Small Gasoline Engine (SGE) SGE family engines range in displacement from 1.0L (three cylinder) to 1.5L. All use a common bore size of 74mm, and there are three stroke configurations available - 77.4mm, 81.3mm, and 86.6mm (and as such, all engines are considered "undersquare" where the stroke is longer than the bore size). At the time of writing there were four SGE engines either in use or scheduled to be in use in the United States: RPO: LV7 - 1.4L naturally aspirated, multi point fuel injected (MPFI). Used in the 2016+ Chevrolet Spark, making 98HP and 94 lb-ft torque. Bore/stroke is 74mm/81.3mm. RPO: LE2 - 1.4L turbocharged, spark ignited direct injected (SIDI). Used in the 2016+ "gen II" Chevrolet Cruze, and the 2016+ Buick Encore Sport Touring Edition, making 153HP and 177 lb-ft torque. Bore/stroke is 74mm/81.3mm. RPO: L3A - 1.5L naturally aspirated, spark ignited direct injected (SIDI). Used in the 2017+ "gen II" Chevrolet Volt, making 100HP and 103 lb-ft torque. Bore/stroke is 74mm/86.6mm. RPO: LFV - 1.5L turbocharged, spark ignited direct injected (SIDI). Used in the 2016+ Chevrolet Malibu, making 163HP and 184 lb-ft torque. Bore/stroke is 74mm/86.6mm. The SGE family is slated to replace three different, older GM engine families, S-TEC, Family 0, and Family 1. Comparison of LE2 to the LUJ/LUV (Family 0, outgoing Cruze turbo engine) When just looking at the numbers, it might be simple to conclude the LE2 is simply a direct-injected variant of the LUJ/LUV, but that's not really the case at all. The LE2 is a clean-sheet redesign, and, while it shares some characteristics with the LUJ/LUV, there's actually more different about it, than similar. In fact, even the bore and stroke are different! While both are technically called "1.4L" displacement engines, in reality the LE2 is slightly larger than the LUJ/LUV. The LE2 displaces 1399cc, and the LUJ/LUV displaces 1364cc. The LE2 uses a 74mm bore with an 81.3mm stroke, and the LUJ/LUV uses a 72.5mm bore with an 82.6mm stroke (making the LE2 closer to "square" than the LUJ/LUV). Moving on to the engine block, the LE2 uses an all-aluminum engine block whereas the LUJ/LUV uses a cast iron engine block. The LE2 uses a forged steel crankshaft whereas the LUJ/LUV is not forged. The piston wrist pins are fully floating in the LE2, in contrast, the wrist pin is pressed into the connecting rod with the LUJ/LUV. Both use an aluminum cylinder head, with four valves per cylinder, actuated by camshafts located in the cylinder head (DOHC). Both engines utilize independent variable valve timing (VVT) on both the intake and exhaust camshafts. Covering the camshafts on the LE2 is an aluminum valve cover which provides superior valve train noise suppression, whereas the LUJ/LUV uses a composite valve cover with integrated PCV assembly (which is prone to failure on earlier LUJ/LUV engines). Noise suppression was an important goal of the SGE design, and one drive of the 2016+ "gen II" Chevrolet Cruze showcases the work GM did in this area. The direct-injectors, which are normally quite loud are isolated from the valve cover using bushings, and underneath the engine cover is a large piece of noise-suppressing foam. One feature that's trickled down from the modern GM V6 (high feature V6) family into the SGE family is the integrated exhaust manifold. Put another way, there is NO separate exhaust manifold on the LE2, just one exhaust "port" in the cylinder head. This allows extremely close coupling of either a turbocharger, or a catalytic converter to the cylinder head for optimum performance and lower emissions. Because of the lighter materials and integrated engine design, the LE2 weighs in at a whopping 44 pounds less than the LUJ/LUV. On the fueling side, the LE2 uses spark ignited direct injection (SIDI) and the LUJ/LUV uses multi point fuel injection (MPFI). As such, the LE2 uses a much different piston design (featuring a toroidal / ovoidal shaped combustion cavity in the piston head for optimized SIDI operation). Because the LE2 uses SIDI, it borrows technology traditionally found in diesel engines. The LE2 features a common rail for the injectors, and a mechanically driven (by the intake camshaft) high pressure fuel pump complete with a high pressure rail pressure sensor. On the LE2, each cylinder's injector is located in the cylinder head, adjacent to the spark plug, in the valley between the two camshafts. LE2 Direct Injector On the LUJ/LUV, being the engine is MPFI, each fuel injector is located in the intake manifold, just before the intake valve, serviced by a ECU-controlled, variable (low) pressure fuel pump (the LE2 also features an ECU-controlled variable low pressure fuel pump to feed the mechanical high pressure pump). LUJ/LUV MPFI rail and injectors We also find some differences in the ignition system. The LE2 features a per-cylinder, independent "coil on plug" ignition system, with the spark plugs located at an angle in the cylinder head, again an optimization for the SIDI fuel system. In contrast, the LUJ/LUV features a single "coil pack" which houses all four ignition coils (also a common failure point on this engine). The LUJ/LUV spark plugs are not angled. LE2 Angled Spark Plug On the exhaust side of the engines, things could not be more different. While both have a "forward facing" exhaust port configuration (and, hence the turbocharger is located towards the front of the vehicle in both engines), as mentioned previously, the LE2 sports an integrated cylinder head / exhaust manifold design with a single exhaust "port" which the turbocharger assembly is directly bolted to. The LUJ/LUV features a traditional exhaust port configuration in the cylinder head, but the exhaust manifold and turbocharger turbine assembly are cast as one piece, in iron. Both use a spring-loaded-closed wastegate design (controlled by an ECM-driven boost control solenoid) with the turbocharger to control the turbine/compressor speed, but the LE2 uses a fully electronic bypass valve (like the LTG, LF3 and LF4 turbo engines) whereas the LUJ/LUV uses a more traditional mechanical bypass valve (controlled by the ECM via a solenoid). Studying the compressor maps for the LE2 turbo, we find a turbocharger that can move more air, more efficiently, at a lower compressor RPM (the LE2 turbocharger only needs to spin at ~200000 RPM to do what the LUJ/LUV does at ~270000 RPM). LE2 Turbocharger Assembly LUJ/LUV Turbocharger Assembly Catalytic converters like it hot, and with the LE2, the catalytic converter is located even closer to the turbocharger outlet for superior emissions control. The LUJ/LUV catalytic converter is located further downstream due to packaging constraints. LE2 Catalytic Converter To drive the new LE2 engine, an upgraded engine control module (ECM) is required. The new generation "E80" SIDI ECM has seen service in vehicles starting in 2015, and in the Cruze, is replacing the "E78" MPFI ECM used to drive the LUJ/LUV. LE2 E80 ECM One feature that the LUJ/LUV has, which the LE2 does not, is an ECM-controlled variable thermostat. In the LUJ/LUV engine, the ECM dictates the desired engine coolant temperature and can control it by applying current to an electronic thermostat to either cause it to open at a lower, or higher temperature, depending on driver demand, cooling system demand, and other criteria. Fuel Economy Because of the efficiency of the new LE2, the new 2016+ Chevrolet Cruze does not offer an ECO-specific variant, only the choice of manual or automatic transmission (as well as several trim levels: L, LS, LT, and Premier). According to GM, the manual transmission reaches up to 42MPG on the highway and the automatic transmission reaches up to 40MPG on the highway. With the LUJ/LUV, according to GM, fuel economy is up to 42MPG with the ECO manual transmission and up to 38MPG on the highway with the ECO automatic. Also, the new 2016+ Chevrolet Cruze features start/stop technology. When the vehicle is stopped, provided other criteria are met, the engine shuts off to avoid wasting fuel while sitting at a stop light. When the driver takes their foot off the brake, the engine starts again, seamlessly. So, what about power? The LE2 is factory-rated at 153HP (5600 RPM) and 177lb-ft torque (2000-4000 RPM). The LUJ/LUV is factory-rated at 139HP (4900-6000 RPM) and 149 lb-ft of torque (1850-4900 RPM). TRIFECTA's testing suggests that calibration changes will yield similar gains in the LE2 vs the LUJ/LUV. Summary An exciting new era is upon us! GM says the SGE family will replace all of the existing small gasoline-powered engines in their lineup by the end of the decade, so look to find the LE2 (or some variant of it) in all LUJ/LUV applications over the next few years, as well as more wide-spread use of the LFV (1.5L SIDI turbocharged SGE). TRIFECTA is more than excited to lead the aftermarket of the SGE family into the future!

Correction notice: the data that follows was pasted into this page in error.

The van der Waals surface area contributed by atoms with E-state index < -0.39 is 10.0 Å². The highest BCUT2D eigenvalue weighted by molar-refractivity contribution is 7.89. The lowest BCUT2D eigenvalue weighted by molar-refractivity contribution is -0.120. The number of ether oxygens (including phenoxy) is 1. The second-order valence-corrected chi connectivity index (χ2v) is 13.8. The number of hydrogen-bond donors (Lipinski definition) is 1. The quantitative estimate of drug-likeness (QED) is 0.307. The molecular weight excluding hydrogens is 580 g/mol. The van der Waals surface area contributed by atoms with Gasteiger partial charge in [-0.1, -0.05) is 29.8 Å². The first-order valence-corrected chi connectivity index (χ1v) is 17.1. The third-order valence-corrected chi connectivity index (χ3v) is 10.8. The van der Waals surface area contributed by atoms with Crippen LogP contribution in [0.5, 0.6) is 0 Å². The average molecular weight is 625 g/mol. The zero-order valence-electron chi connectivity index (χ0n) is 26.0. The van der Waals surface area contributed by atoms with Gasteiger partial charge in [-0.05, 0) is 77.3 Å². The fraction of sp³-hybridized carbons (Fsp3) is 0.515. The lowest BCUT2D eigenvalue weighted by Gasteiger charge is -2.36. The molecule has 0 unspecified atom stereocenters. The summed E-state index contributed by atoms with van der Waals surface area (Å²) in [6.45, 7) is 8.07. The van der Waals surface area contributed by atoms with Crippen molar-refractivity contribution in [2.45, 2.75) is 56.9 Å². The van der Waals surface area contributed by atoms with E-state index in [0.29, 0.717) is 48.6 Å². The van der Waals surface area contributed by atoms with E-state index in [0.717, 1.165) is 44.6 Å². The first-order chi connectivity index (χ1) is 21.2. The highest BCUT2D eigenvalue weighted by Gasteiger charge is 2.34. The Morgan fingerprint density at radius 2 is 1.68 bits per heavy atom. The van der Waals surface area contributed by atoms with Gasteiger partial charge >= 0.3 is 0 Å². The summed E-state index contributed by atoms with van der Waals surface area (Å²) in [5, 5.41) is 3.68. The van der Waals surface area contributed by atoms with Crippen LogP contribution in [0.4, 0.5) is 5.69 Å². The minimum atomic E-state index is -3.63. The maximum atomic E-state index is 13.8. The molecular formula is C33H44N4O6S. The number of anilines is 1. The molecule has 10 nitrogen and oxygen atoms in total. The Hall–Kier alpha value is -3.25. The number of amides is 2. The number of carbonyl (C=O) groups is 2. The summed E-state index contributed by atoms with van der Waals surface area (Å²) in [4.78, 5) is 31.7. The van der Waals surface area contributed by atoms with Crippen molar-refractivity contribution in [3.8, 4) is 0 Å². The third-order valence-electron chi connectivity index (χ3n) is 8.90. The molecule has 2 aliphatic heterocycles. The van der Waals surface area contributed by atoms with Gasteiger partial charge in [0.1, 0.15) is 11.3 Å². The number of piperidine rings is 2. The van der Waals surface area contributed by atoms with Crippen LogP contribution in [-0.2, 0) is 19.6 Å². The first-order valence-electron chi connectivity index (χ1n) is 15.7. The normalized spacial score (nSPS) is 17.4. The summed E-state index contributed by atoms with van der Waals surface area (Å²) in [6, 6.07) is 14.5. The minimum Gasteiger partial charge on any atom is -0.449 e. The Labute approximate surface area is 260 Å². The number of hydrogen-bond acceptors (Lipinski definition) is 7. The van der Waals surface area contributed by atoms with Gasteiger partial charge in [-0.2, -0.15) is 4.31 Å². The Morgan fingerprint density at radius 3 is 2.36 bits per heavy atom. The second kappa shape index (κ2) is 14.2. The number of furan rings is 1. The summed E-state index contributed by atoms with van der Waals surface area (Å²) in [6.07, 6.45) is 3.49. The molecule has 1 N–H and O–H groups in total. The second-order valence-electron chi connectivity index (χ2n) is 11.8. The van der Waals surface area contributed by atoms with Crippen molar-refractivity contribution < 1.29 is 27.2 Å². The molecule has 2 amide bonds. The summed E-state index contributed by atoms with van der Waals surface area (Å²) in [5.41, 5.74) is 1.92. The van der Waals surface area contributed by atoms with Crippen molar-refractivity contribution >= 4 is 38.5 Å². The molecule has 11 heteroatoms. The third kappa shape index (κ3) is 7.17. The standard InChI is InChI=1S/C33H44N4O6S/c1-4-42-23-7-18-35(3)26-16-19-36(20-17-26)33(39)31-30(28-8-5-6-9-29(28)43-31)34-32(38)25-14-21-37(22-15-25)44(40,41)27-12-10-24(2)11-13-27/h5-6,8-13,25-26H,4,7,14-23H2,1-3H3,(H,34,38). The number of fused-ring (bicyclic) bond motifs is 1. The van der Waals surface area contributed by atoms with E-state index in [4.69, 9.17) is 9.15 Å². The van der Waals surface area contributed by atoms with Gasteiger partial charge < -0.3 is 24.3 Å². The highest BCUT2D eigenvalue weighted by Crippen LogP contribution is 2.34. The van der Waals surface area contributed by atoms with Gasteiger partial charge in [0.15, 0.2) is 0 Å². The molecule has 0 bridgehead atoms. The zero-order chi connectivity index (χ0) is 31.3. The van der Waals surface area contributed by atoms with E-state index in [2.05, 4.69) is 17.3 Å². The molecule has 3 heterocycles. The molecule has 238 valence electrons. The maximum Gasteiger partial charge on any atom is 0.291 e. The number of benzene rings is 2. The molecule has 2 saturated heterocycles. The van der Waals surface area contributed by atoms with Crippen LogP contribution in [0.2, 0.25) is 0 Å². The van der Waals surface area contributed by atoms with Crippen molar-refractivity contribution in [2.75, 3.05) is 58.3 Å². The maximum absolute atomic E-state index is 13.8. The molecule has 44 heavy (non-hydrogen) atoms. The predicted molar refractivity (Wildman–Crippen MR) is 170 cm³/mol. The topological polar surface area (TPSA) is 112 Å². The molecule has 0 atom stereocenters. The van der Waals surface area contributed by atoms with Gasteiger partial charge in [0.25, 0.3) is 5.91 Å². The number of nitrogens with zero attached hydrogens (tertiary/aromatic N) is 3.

24. TRIFECTA's 6th Generation Chevrolet Camaro MY2016+ recalibration is complimented by a fully developed 8-speed automatic transmission calibration to support the increased power delivery profile and to offer dramatically improved driving characteristics from everyday driving maneuvers to track performance. The complete powertrain calibration also includes ESC (Stabilitrak) program enhancements. With the current generation of TRIFECTA's flash loader solutions and the optional TRIFECTA Transparency featureset, when flashing your vehicle, the TRIFECTA flash loader does not increment the ECM write counter or increment entries in the flash history. Specifications of the TRIFECTA Performance 6th Generation Chevrolet Camaro MY2016+ ECM software reprogramming: -Fuel economy is improved (up to 2MPG observed), dependent on fuel grade and driving conditions -Retains all GM OE diagnostics and ECM functionality -Retains all OE error code reporting and functionality -Emissions readiness checks are present; emissions compliant -Maintains functionality of ABS and TC systems -Knock detection mechanisms and OE engine knock detection sensitivity is retained -Return to stock functionality included with flash loader Specifications of the TRIFECTA Performance 6th Generation Chevrolet Camaro MY2016+ 8-Speed automatic transmission TCM calibration software reprogramming: -Improved vehicle drive modes (Tour, Sport, Winter) -Improved shift times in adverse shift patterns -Improved shift logic - shifts are progressive and purposeful -Full integration with factory predictive-shifting algorithm in Sport mode -Does not shorten transmission life or increase cooling requirements -Retains all OE diagnostics and TCM functionality -Retains all OE error code reporting and functionality Additional Features: -Extended testing of more than 100,000 miles with 100 hrs + of wide open throttle testing -Powertrain calibration has been tested and validated for various environments, such as cold/heat, elevation, and variations in fuel quality -Octane Adaptive construct enables multi-phased timing tables: Five distinct timing tables replace the OE GM implementation of high/low octane tables -Multi-dimensional Airflow Coefficient tables, adds air pressure bias and knock history overlay for enhanced accuracy in boost scenarios -Virtualized torque prediction coefficients recalculation model added -Airflow based commanded fuel ratio strategies added -Multi-stage knock sensor decay and recovery rate tables added The TRIFECTA Advantage Calibration is meant for 100% stock vehicles. No individualizations or support for parts that do not function on factory calibration (if you have such modifications, be sure to check with us prior to placing order). The TRIFECTA Advantage+ Calibration is meant for vehicles that have modified final drive ratios and/or tire swaps. With this product, customers can request calibration adjustments to correct speedometer / shifting problems introduced by changing front/rear axle gear ratios and/or tire sizes. The TRIFECTA Elite Calibration offers premium tier-1 support. With this product, customers can request specific calibration changes and support for third party hardware. Remote-tuning services are offered with this tier. -This powertrain calibration includes a TRIFECTA powertrain calibration file specific to your vehicle and includes a flash loader device -Premium fuel required for maximum performance and economy -Powertrain calibrations currently exist for the US, CA, EU, RUS/CIS, MEC, and Asia areas, with more regions to follow.
  25. TRIFECTA presents a complete powertrain power delivery profile calibration for the 6th Generation MY2016+ Chevrolet Camaro 3.6L (RPO: LGX) engine and corresponding 8-speed 8L45 (RPO: M5T) automatic transmission reprogramming. The TRIFECTA Performance Chevrolet Camaro 3.6L LGX powertrain calibration is an easy to install software performance calibration with an included flash loader device (EZ Flash Cable) that will yield gains of +17 ft-lbs and +23 WHP (Peak gains of +8 ft-lbs and +22 WHP) to a completely stock Chevrolet Camaro 3.6L LGX. The TRIFECTA Powertrain Calibration for the 6th Generation MY2016+ Chevrolet Camaro includes a TRIFECTA flash loader. Specifications of the TRIFECTA Performance 6th Generation MY2016+ Chevrolet Camaro 3.6L LGX ECM software reprogramming: -Gains of +17 ft-lbs and +23 WHP under the curve (and +8 ft-lbs and +22 WHP peak on 91 octane) -Powertrain calibration has been tested and validated for various environments, such as cold/heat, elevation, and variations in fuel quality -Power feels linear and immediately responsive (improved drivability and throttle attentiveness) -Retains all GM OE diagnostics and ECM functionality -Retains all OE error code reporting and functionality -Emissions readiness checks are present; emissions compliant -Maintains functionality of ABS and TC systems -Knock detection mechanisms and OE engine knock detection sensitivity is retained -The TRIFECTA flash loader and Transparency featureset does not increment the ECM write counter or increment entries in the flash history -Return to stock functionality included with flash loader Specifications of the TRIFECTA Performance 6th Generation MY2016+ Chevrolet Camaro 8L45 8-Speed automatic transmission TCM calibration software reprogramming: -Supplementary 8L45 transmission TCM reprogramming compliments the ECM reprogramming and completes the TRIFECTA Powertrain Calibration: designed to work in unison with the ECM reprogramming for optimized performance -Improved shift times in adverse shift patterns -Improved shift logic (improved drivability) -Does not shorten transmission life or increase cooling requirements -Retains all OE diagnostics and TCM functionality -Retains all OE error code reporting and functionality -Improved fuel economy with improvements made to torque converter slip profiles -Retains all factory drive modes: Tour, Sport, Winter, and Track (if applicable) Supplementary Featureset of the TRIFECTA Performance 6th Generation MY2016+ Chevrolet Camaro powertrain calibration software reprogramming: -TRIFECTA DSVM (Driver Selectable Vehicle Modes) "Select-a-AFM": Actuate AFM (Active Fuel Management) via the Drive Mode Selector. Tour Mode = AFM (V4 Mode) Enabled Sport Mode = AFM (V4 Mode) Disabled Installation Notes: -Estimated installation time of ~20 minutes -Premium fuel is recommended, but not required 3.6 LGX dyno (on 91 octane pump gas) (this vehicle is a 2016 Chevrolet Camaro with the 3.6 LGX engine) - stock wheels/tires Official dyno video: https://vimeo.com/164187884 Dyno video showcasing gear-to-gear power-drop testing for shift optimization: https://vimeo.com/164187883 Additional information and availability: - This powertrain calibration includes a TRIFECTA powertrain calibration file specific to your vehicle and includes a flash loader device - Powertrain calibrations currently exist for North American vehicles only, with more regions to follow - Estimated availability in North America: 05/15/16 The TRIFECTA Advantage Calibration is meant for 100% stock vehicles. No individualizations or support for parts that do not function on factory calibration (if you have such modifications, be sure to check with us prior to placing order). The TRIFECTA Advantage+ Calibration is meant for vehicles that have modified final drive ratios and/or tire swaps. With this product, customers can request calibration adjustments to correct speedometer / shifting problems introduced by changing front/rear axle gear ratios and/or tire sizes. The TRIFECTA Elite Calibration offers premium tier-1 support. With this product, customers can request specific calibration changes and support for third party hardware. Remote-tuning services are offered with this tier.